To add one thing to Johnny L.A.'s excellent account: when you have to climb steeply out of a confined area at low airspeed, inside the “dead man’s curve”, it’s much safer to be in a twin engined aircraft - which this was, an AW169. This protects you against actual engine failure.

Unfortunately, that doesn’t help you with a tail rotor failure. When the tail rotor fails, you must cut engine power immediately to eliminate torque, otherwise the aircraft will spin. In other words, the escape strategy from a tail rotor failure is to simulate engine failure and enter autorotation immediately. So however many engines you have, you must cut power immediately or spin.

(Johnny, I’m sure you know this and just slightly misstated it, but to clarify for other readers…)

A slight nitpick, you can enter an autorotation with no airspeed. But you need forward airspeed in order to land an autorotation successfully. The end of a successful autorotation is the flare, where you convert forward momentum into a reduced rate of descent.

If you enter a zero-airspeed autorotation with enough height, you can gently ease the nose down and do the reverse of a flare - increasing rate of descent temporarily in order to gain forward airspeed. But you need plenty of height to achieve this safely. That’s why the deadman’s curve slopes back, showing that it’s safe to hover either a few feet off the ground, or more than ~750’ above the ground, but not between.

I thought I mentioned ‘from a hover’, implying that you don’t need airspeed to enter autorotation; just enough height. On re-read, I see that I did not phrase it clearly.

You are correct. If you are hovering at altitude, lower the collective and point the nose down to trade some of that altitude for airspeed. This keeps the rotors turning so that you can ‘glide’ to a safe landing.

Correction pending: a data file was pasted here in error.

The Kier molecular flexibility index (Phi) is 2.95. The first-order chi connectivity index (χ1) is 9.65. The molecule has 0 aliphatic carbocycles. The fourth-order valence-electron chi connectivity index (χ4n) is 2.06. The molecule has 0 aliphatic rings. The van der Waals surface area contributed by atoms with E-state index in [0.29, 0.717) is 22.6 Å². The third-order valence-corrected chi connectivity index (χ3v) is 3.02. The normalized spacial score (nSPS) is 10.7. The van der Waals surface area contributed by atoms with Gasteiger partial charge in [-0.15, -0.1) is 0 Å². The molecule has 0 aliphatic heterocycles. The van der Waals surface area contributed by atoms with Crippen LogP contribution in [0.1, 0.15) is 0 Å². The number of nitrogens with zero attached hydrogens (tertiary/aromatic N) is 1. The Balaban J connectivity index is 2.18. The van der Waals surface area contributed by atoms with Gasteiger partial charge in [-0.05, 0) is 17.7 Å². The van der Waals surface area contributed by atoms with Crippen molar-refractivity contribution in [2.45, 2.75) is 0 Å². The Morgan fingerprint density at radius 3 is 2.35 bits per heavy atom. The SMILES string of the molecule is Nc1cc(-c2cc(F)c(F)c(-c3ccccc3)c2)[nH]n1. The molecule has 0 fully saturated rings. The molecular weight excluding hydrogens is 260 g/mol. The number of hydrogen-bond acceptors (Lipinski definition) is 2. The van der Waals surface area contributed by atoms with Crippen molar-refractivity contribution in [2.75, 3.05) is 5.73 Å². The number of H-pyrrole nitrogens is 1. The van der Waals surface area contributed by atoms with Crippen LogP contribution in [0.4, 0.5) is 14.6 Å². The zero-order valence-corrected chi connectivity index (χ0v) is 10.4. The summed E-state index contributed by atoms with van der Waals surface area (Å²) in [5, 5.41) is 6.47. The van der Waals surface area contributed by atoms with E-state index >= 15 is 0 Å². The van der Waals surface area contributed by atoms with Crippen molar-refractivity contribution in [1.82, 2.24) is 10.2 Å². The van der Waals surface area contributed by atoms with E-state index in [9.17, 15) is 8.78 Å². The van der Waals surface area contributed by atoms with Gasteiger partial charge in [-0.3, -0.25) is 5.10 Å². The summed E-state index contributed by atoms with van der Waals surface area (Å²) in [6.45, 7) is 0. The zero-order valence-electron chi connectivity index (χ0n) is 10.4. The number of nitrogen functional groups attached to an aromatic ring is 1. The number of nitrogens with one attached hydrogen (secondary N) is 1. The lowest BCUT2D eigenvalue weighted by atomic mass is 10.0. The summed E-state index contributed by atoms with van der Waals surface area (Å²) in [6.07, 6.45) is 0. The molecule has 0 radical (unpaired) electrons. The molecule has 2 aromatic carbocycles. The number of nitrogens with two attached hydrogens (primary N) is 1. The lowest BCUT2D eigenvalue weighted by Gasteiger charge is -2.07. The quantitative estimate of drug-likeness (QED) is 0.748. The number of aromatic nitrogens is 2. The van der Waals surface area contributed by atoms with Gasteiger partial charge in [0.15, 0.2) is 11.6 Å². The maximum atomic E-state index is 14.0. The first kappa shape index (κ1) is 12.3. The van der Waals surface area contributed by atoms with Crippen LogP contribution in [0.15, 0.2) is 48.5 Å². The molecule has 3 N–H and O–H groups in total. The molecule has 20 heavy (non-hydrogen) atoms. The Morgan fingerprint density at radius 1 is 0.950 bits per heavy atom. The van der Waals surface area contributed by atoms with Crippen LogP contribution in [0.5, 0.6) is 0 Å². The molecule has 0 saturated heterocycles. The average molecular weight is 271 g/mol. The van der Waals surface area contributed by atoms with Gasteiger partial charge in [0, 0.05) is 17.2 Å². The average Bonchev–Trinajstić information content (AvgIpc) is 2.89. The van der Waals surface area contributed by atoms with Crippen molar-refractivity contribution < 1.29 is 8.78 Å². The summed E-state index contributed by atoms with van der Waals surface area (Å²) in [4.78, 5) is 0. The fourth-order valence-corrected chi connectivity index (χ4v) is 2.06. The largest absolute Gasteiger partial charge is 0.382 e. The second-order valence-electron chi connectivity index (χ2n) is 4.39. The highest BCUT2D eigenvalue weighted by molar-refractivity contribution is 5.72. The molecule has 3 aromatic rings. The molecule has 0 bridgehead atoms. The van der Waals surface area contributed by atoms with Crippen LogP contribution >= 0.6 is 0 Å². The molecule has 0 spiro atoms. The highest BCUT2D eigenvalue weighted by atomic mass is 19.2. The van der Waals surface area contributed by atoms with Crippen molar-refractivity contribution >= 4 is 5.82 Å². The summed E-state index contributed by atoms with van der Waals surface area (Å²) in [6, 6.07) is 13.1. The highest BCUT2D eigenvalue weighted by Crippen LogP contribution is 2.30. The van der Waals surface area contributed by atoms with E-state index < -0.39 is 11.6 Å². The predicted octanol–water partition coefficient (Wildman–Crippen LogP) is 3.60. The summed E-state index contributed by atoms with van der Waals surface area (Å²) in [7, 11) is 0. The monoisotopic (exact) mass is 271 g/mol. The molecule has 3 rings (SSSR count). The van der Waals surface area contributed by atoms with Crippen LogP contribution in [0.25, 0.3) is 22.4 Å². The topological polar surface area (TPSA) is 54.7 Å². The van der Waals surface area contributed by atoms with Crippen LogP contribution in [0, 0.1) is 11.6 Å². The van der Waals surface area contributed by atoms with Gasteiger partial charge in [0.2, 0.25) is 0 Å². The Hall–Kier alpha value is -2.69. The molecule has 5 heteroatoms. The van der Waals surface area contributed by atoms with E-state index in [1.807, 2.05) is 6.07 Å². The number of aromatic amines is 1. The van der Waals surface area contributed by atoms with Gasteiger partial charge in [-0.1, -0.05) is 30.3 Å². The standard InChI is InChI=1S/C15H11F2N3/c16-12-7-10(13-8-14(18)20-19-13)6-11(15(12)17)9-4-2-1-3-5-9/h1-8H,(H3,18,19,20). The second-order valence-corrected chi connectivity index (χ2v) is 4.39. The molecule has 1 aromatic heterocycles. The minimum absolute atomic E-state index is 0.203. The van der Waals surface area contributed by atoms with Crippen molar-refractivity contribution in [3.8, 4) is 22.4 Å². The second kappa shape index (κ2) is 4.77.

If this was a tail rotor failure at a few hundred feet directly above the stands, the pilots probably had no chance. Climbing out at full power, low airspeed, at night, the obstacle of the stadium below… unless you chop power within about a second you are spinning, and even if you do you have no airspeed and probably nowhere to go even if you could see clearly. Helicopters do these takeoffs all the time, it’s what they are designed for, and you stay as safe as possible just by keeping the period in the dangerous flight regime as short as possible. If the worst thing happens at the worst possible time, there’s not always a way out even with zero reaction time and perfect visibility.

Given where it happened, it may turn out that it wasn’t a mechanical failure, perhaps it’s more likely that the tail rotor struck something. But I don’t think we know for sure that it was tail rotor failure yet. Some eyewitness accounts say it was “spinning”, but I’m not sure you can reliably infer what was happening from that.

Low airspeed, high power, sudden loss of tail rotor - this gives a feel for how fast a heli spins.

The pic is a little dark. Did he strike a flag?

Also, are the people still married? (Seemed like an omen! :stuck_out_tongue: )

This video seems to show the helicopter climbing normally to an altitude that’s plausibly above normal obstructions around a stadium. It then (0:52) pretty clearly starts spinning, almost certainly indicating loss of tail rotor anti-torque.